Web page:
Pearce wants a federal investigation by the country’s highest law enforcement officer. “We formally request your office conduct an investigation on the University of New Mexico Health Sciences Center and SWWO practices related to the Panel’s findings and the unfortunate tragedy mentioned above.”
The “unfortunate tragedy” Pearce referred to is the February death of Keisha Atkins, 23, and its subsequent alleged cover-up.
After receiving an anonymous tip, Abortion Free New Mexico uncovered Keisha's botched abortion death, even though the University of New Mexico's autopsy report concluded her death was caused by pregnancy.
As Operation Rescue described it, evidence from her autopsy shows Keisha developed a systemic bacterial infection during the four-day, late-term abortion procedure at Southwestern Women’s Options. Keisha "died a painful, panic-filled death as the result of complications that could only have resulted from the late-term abortion."
SWWO specializes in late-term abortions throughout all nine months of pregnancy, and a common complication is infection. The signs of Keisha’s sepsis were already apparent before the abortion was complete, including breathing difficulty. Someone wisely called an ambulance, but SWWO cancelled it and quietly transferred her to the UNM hospital.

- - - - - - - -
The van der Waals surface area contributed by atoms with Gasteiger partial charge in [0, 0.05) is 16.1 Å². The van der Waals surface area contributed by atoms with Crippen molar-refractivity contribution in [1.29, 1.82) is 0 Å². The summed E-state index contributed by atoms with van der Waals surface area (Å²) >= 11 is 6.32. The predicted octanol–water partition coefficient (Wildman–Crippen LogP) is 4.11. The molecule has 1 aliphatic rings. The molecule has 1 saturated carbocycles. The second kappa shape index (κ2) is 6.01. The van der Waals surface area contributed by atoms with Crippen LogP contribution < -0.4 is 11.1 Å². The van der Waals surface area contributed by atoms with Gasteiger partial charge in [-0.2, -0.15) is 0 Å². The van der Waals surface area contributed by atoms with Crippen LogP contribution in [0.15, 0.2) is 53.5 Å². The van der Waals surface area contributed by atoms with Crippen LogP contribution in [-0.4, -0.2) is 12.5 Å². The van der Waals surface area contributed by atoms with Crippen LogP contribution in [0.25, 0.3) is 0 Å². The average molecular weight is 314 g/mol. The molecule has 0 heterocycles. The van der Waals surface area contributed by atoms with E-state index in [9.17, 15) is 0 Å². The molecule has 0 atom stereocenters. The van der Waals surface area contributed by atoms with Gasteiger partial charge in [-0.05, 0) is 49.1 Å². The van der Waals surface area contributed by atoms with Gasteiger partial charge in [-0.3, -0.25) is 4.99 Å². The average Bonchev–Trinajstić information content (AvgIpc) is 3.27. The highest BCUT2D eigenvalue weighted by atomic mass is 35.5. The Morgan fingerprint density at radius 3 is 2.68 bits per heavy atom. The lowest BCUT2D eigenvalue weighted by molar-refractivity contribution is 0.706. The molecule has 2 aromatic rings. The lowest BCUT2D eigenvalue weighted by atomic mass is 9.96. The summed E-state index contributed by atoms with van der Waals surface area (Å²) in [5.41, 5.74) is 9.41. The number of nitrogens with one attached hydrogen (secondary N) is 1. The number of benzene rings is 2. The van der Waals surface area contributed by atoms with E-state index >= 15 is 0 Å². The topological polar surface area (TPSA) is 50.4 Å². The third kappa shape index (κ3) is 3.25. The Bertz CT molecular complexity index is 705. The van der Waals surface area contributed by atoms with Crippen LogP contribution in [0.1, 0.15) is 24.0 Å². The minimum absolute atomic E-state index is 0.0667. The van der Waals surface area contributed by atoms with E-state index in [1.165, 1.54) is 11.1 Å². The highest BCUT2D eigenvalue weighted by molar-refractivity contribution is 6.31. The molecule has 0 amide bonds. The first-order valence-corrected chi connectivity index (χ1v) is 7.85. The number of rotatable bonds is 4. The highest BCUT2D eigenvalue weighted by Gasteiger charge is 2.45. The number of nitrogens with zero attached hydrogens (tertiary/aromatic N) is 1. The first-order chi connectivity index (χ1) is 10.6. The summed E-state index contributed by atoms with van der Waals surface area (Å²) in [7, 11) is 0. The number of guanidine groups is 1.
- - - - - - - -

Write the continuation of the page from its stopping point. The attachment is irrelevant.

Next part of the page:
At the hospital, Keisha still couldn't breathe and had below base-line oxygen levels despite being on oxygen. She had abdominal cramps, an elevated heart rate, and reduced ventricular function. Her heart failed because of a blood clot in her lungs as the UNM staff tried to remove the already dead body of her baby from her womb.
Nurses tried so hard to revive Keisha that they broke her ribs. They couldn't. She was pronounced dead at 12:10 a.m. on February 4.
Her autopsy, far from revealing that Keisha's pregnancy caused her blood clot, showed evidence that the abortion caused a serious infection leading to her blood clot, according to Operation Rescue. Despite receiving "multiple blood product transfusions" and a Foley catheter balloon to stop massive uterine bleeding, she suffered hemorrhaging in the brain, inside the abdominal cavity, and from the uterus. She also had more than 40 ounces of fluid around her lungs.
Operation Rescue said this was no random blood clot, unrelated to Keisha's abortion, as the autopsy claims. "The UNM cause of death determination is simply not the truth," the organization said.
Read Keisha's autopsy report here.
Read Rep. Pearce’s letter to U.S. Attorney General Sessions demanding a federal investigation into both uncovered illegal activities and Keisha’s death here.
Operation Rescue urges concerned pro-lifers to contact Sessions and “demand that the Department of Justice conduct an immediate criminal investigation of UNM and the Southwestern Women’s Options abortion business.” Operation Rescue provides Sessions’ online communications form, office email address, Facebook address, Twitter comment, and homepage address.